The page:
Monday, February 27, 2012
My breakfast - 1/2 strip nitrate-free bacon, free-range egg fried in the bacon drippings, a piece of homemade whole wheat toast with real butter and a small glass of goat milk kefir. Yum.
I'm "scraping the barrel" for dinner tonight. The weather last summer was so dry that our potatoes did not do as well as usual. Many of them were very small, and I have noticed they are not keeping very well. Generally, I don't peel potatoes, but when they look like this:
Then I do. Here are the small potatoes, peeled and in the pot:
I cut them up and simmered them until they were tender:
Surely, Gentle Reader, you already know how to make mashed potatoes. (Note to self... Why am I blogging about this?) I added a nice glob of butter and some fresh milk to the pot of drained potatoes. I have been told you should not add cold milk when mashing potatoes or it will tend to make them be lumpy. Horrors! Lumpy mashed potatoes? :-0 So, I pour the cold milk into the bottom of the hot pan and let it heat up some before mashing them. I also add unrefined sea salt and a sprinkle of garlic powder. (DH love garlic potatoes.)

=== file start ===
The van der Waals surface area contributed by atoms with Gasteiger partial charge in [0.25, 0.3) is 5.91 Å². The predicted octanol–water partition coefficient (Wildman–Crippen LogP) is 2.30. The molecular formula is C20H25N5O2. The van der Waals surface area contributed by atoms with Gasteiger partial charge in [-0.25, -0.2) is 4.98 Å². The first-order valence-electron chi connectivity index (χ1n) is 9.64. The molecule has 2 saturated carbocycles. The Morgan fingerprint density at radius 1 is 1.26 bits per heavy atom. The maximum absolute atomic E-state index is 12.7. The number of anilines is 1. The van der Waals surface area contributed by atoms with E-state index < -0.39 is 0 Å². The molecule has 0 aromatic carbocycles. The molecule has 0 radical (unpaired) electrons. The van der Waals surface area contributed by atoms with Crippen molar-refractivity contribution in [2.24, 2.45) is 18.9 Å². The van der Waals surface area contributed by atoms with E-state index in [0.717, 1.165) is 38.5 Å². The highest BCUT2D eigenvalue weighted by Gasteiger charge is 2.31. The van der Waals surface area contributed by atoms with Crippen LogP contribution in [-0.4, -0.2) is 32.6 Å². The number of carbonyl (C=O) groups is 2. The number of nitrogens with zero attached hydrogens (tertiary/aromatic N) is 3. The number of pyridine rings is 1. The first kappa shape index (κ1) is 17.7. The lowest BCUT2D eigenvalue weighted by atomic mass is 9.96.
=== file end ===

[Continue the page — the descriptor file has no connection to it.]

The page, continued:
So... Here they are! (Are you excited yet?)
Still scraping the barrel for dinner. I had about 2 cups of leftover chicken and homemade whole wheat sourdough noodles and want to be sure we use it up. But it needed to be resurrected. I added a pint of homemade chicken stock and a little more salt:
Lunch - 1/2 a beautiful ripe avocado with 1/2 cup of cottage cheese and some salt and pepper. SO good!
I took the following picture the day I was defrosting the deep freeze. (Blush.) This is actually a cobweb that was growing in that corner. Did you know... cobwebs are NOT caused by spiders. No, they are a result of dust and static electricity. I thought it was a little unusual looking:
From the internet: "Cobwebs are caused by a certain area not being cleaned and dusted for a long period of time. Dust particles form together creating the lines of fuzz seen on high walls."
The best thing I found today:
I shared this link at Real Food Wednesday!
Sunday, February 19, 2012